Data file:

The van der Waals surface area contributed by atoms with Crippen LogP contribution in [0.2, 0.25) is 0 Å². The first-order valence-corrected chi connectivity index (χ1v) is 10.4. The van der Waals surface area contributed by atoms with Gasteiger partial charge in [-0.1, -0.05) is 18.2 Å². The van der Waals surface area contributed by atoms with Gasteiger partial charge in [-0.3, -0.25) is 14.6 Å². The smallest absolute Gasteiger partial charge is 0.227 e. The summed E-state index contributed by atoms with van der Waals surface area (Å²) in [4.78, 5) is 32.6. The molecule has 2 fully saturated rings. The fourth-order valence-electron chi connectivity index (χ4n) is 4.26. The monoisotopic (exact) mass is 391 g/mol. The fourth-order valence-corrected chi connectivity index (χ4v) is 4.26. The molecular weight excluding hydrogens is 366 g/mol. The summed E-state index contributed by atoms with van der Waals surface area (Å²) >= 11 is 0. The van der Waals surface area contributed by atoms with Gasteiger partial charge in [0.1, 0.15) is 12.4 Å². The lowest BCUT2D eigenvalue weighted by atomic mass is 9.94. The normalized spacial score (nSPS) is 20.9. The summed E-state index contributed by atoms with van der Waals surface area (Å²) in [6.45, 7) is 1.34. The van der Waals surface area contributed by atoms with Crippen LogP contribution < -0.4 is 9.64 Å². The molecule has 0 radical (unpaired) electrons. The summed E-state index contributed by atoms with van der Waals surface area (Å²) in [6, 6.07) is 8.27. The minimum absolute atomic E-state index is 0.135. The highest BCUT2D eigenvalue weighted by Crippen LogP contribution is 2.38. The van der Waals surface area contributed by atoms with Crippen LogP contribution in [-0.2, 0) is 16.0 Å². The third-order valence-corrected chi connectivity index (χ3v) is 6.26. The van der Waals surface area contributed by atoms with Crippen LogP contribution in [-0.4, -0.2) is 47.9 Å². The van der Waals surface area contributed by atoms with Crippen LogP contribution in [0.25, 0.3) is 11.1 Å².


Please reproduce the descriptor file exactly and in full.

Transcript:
The van der Waals surface area contributed by atoms with Crippen LogP contribution in [0.2, 0.25) is 0 Å². The first-order valence-corrected chi connectivity index (χ1v) is 10.4. The van der Waals surface area contributed by atoms with Gasteiger partial charge in [-0.1, -0.05) is 18.2 Å². The van der Waals surface area contributed by atoms with Gasteiger partial charge in [-0.3, -0.25) is 14.6 Å². The smallest absolute Gasteiger partial charge is 0.227 e. The summed E-state index contributed by atoms with van der Waals surface area (Å²) in [4.78, 5) is 32.6. The molecule has 2 fully saturated rings. The fourth-order valence-electron chi connectivity index (χ4n) is 4.26. The monoisotopic (exact) mass is 391 g/mol. The fourth-order valence-corrected chi connectivity index (χ4v) is 4.26. The molecular weight excluding hydrogens is 366 g/mol. The summed E-state index contributed by atoms with van der Waals surface area (Å²) >= 11 is 0. The van der Waals surface area contributed by atoms with Gasteiger partial charge in [0.1, 0.15) is 12.4 Å². The lowest BCUT2D eigenvalue weighted by atomic mass is 9.94. The normalized spacial score (nSPS) is 20.9. The summed E-state index contributed by atoms with van der Waals surface area (Å²) in [6.45, 7) is 1.34. The van der Waals surface area contributed by atoms with Crippen LogP contribution < -0.4 is 9.64 Å². The molecule has 0 radical (unpaired) electrons. The summed E-state index contributed by atoms with van der Waals surface area (Å²) in [6, 6.07) is 8.27. The minimum absolute atomic E-state index is 0.135. The highest BCUT2D eigenvalue weighted by Crippen LogP contribution is 2.38. The van der Waals surface area contributed by atoms with Crippen LogP contribution in [-0.2, 0) is 16.0 Å². The third-order valence-corrected chi connectivity index (χ3v) is 6.26. The van der Waals surface area contributed by atoms with Crippen LogP contribution in [-0.4, -0.2) is 47.9 Å². The van der Waals surface area contributed by atoms with Crippen LogP contribution in [0.25, 0.3) is 11.1 Å².